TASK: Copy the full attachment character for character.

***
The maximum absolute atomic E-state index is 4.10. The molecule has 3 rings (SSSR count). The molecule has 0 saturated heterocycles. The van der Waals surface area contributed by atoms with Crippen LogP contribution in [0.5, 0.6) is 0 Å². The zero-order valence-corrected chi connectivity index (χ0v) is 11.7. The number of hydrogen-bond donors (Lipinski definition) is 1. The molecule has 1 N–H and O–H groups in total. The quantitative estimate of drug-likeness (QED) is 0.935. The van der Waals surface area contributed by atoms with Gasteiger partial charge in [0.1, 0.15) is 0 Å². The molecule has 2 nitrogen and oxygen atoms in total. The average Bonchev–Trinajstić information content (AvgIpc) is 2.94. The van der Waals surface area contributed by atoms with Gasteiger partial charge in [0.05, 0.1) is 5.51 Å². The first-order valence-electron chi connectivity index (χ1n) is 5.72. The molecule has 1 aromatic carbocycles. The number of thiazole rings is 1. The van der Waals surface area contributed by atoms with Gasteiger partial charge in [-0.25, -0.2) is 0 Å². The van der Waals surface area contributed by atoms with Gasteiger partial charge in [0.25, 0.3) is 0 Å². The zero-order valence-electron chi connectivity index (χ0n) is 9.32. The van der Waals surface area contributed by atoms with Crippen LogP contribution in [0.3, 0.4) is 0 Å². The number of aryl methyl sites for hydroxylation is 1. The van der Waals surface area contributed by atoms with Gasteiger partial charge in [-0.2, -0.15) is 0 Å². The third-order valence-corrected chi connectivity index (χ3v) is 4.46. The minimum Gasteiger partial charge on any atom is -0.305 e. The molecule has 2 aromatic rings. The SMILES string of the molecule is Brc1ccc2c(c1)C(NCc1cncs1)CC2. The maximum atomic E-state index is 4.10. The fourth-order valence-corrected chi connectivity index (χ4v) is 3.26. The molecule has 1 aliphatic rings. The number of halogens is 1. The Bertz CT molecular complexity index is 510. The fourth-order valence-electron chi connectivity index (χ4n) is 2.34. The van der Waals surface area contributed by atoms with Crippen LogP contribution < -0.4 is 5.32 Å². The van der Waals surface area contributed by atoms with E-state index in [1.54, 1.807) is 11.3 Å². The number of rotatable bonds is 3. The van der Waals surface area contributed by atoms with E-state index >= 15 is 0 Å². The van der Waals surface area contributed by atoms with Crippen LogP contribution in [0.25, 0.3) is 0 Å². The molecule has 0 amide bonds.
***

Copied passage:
The maximum absolute atomic E-state index is 4.10. The molecule has 3 rings (SSSR count). The molecule has 0 saturated heterocycles. The van der Waals surface area contributed by atoms with Crippen LogP contribution in [0.5, 0.6) is 0 Å². The zero-order valence-corrected chi connectivity index (χ0v) is 11.7. The number of hydrogen-bond donors (Lipinski definition) is 1. The molecule has 1 N–H and O–H groups in total. The quantitative estimate of drug-likeness (QED) is 0.935. The van der Waals surface area contributed by atoms with Gasteiger partial charge in [0.1, 0.15) is 0 Å². The molecule has 2 nitrogen and oxygen atoms in total. The average Bonchev–Trinajstić information content (AvgIpc) is 2.94. The van der Waals surface area contributed by atoms with Gasteiger partial charge in [0.05, 0.1) is 5.51 Å². The first-order valence-electron chi connectivity index (χ1n) is 5.72. The molecule has 1 aromatic carbocycles. The number of thiazole rings is 1. The van der Waals surface area contributed by atoms with Gasteiger partial charge in [-0.25, -0.2) is 0 Å². The van der Waals surface area contributed by atoms with Gasteiger partial charge in [0.25, 0.3) is 0 Å². The zero-order valence-electron chi connectivity index (χ0n) is 9.32. The van der Waals surface area contributed by atoms with Crippen LogP contribution in [0.3, 0.4) is 0 Å². The number of aryl methyl sites for hydroxylation is 1. The van der Waals surface area contributed by atoms with Gasteiger partial charge in [-0.2, -0.15) is 0 Å². The third-order valence-corrected chi connectivity index (χ3v) is 4.46. The minimum Gasteiger partial charge on any atom is -0.305 e. The molecule has 2 aromatic rings. The SMILES string of the molecule is Brc1ccc2c(c1)C(NCc1cncs1)CC2. The maximum atomic E-state index is 4.10. The fourth-order valence-corrected chi connectivity index (χ4v) is 3.26. The molecule has 1 aliphatic rings. The number of halogens is 1. The Bertz CT molecular complexity index is 510. The fourth-order valence-electron chi connectivity index (χ4n) is 2.34. The van der Waals surface area contributed by atoms with Crippen LogP contribution < -0.4 is 5.32 Å². The van der Waals surface area contributed by atoms with E-state index in [1.54, 1.807) is 11.3 Å². The number of rotatable bonds is 3. The van der Waals surface area contributed by atoms with E-state index >= 15 is 0 Å². The van der Waals surface area contributed by atoms with Crippen LogP contribution in [0.25, 0.3) is 0 Å². The molecule has 0 amide bonds.